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The American Library Association published the book Information Power to share their vision of more fully integrating information and technology literacy across school curriculum.  Nine Information Literacy Standards for Student Learning are listed, along with assessment indicators to help determine whether a students are achieving basic, proficient, or exemplary skill levels.  The book provides an outline for creating an exemplary school media center program.

A central concept is to build partnerships for learning with an emphasis on collaboration, leadership, and technology.  The goal is to prepare students with the skills they will need in the 21st century.  Information Power outlines goals that can be adapted build strong library media programs.  The book represents a comprehensive analysis of the benefits of partnerships among the library media specialist, administrators, teachers, students, parents, and other school stakeholders and the commitment of all to the value of universal and unrestricted access of information and ideas.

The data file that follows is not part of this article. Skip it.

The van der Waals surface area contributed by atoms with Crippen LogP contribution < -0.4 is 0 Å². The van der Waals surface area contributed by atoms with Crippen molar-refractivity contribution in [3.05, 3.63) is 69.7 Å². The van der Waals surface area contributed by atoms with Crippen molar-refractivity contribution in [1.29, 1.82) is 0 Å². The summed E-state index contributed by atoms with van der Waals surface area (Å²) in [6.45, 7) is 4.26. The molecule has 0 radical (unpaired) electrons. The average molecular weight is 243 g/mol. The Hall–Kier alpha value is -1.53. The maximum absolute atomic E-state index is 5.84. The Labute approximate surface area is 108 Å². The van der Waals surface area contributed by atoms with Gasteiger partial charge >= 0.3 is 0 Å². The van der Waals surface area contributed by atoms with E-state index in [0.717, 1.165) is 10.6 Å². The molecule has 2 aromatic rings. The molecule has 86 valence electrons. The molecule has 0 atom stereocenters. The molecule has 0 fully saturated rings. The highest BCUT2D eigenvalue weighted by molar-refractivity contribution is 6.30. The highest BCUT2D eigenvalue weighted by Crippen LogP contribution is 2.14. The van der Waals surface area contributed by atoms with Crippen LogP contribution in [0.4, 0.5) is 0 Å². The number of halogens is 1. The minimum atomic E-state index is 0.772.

In order to implement this vision, today's school library media specialist will need to perform an increasing number of roles that extend far beyond traditional "librarians."  Karen Schneider, a contributor to ALA's magazine, American Libraries, has written numerous articles and books on information and technology literacy.  Her top ten characteristics of tomorrow's librarians are as follows:

  1. Bilingual. We know MARC and HTML
  2. Ecumenical. Every job is our job
  3. Pragmatic planners:
  4. Party-poopers (in a good way). We say it when the emperor has no clothes
  5. Party animals. We put the fun in fundamentals
  6. Snake-oil salespeople. We use our skills to sell our services
  7. Pitt bulls of technology. The first to try, the sharpest analysis, the strongest advocacy
  8. Literacy instructors. Teachers of ESL (electronics as a second language)
  9. Aggressive imperialists. We move into other professional turf (e.g., adult education)
  10. Champions of freedom. The freedom to read, the right to privacy, the right to access

Clearly, in today's dynamic education environment, administration of library media programs needs to must be efficient and directly contribute to the successful attainment of school goals.  The links to the right provide information and resources to support important concepts, procedures, and resources to build and maintain library media centers that are up to the challenges 

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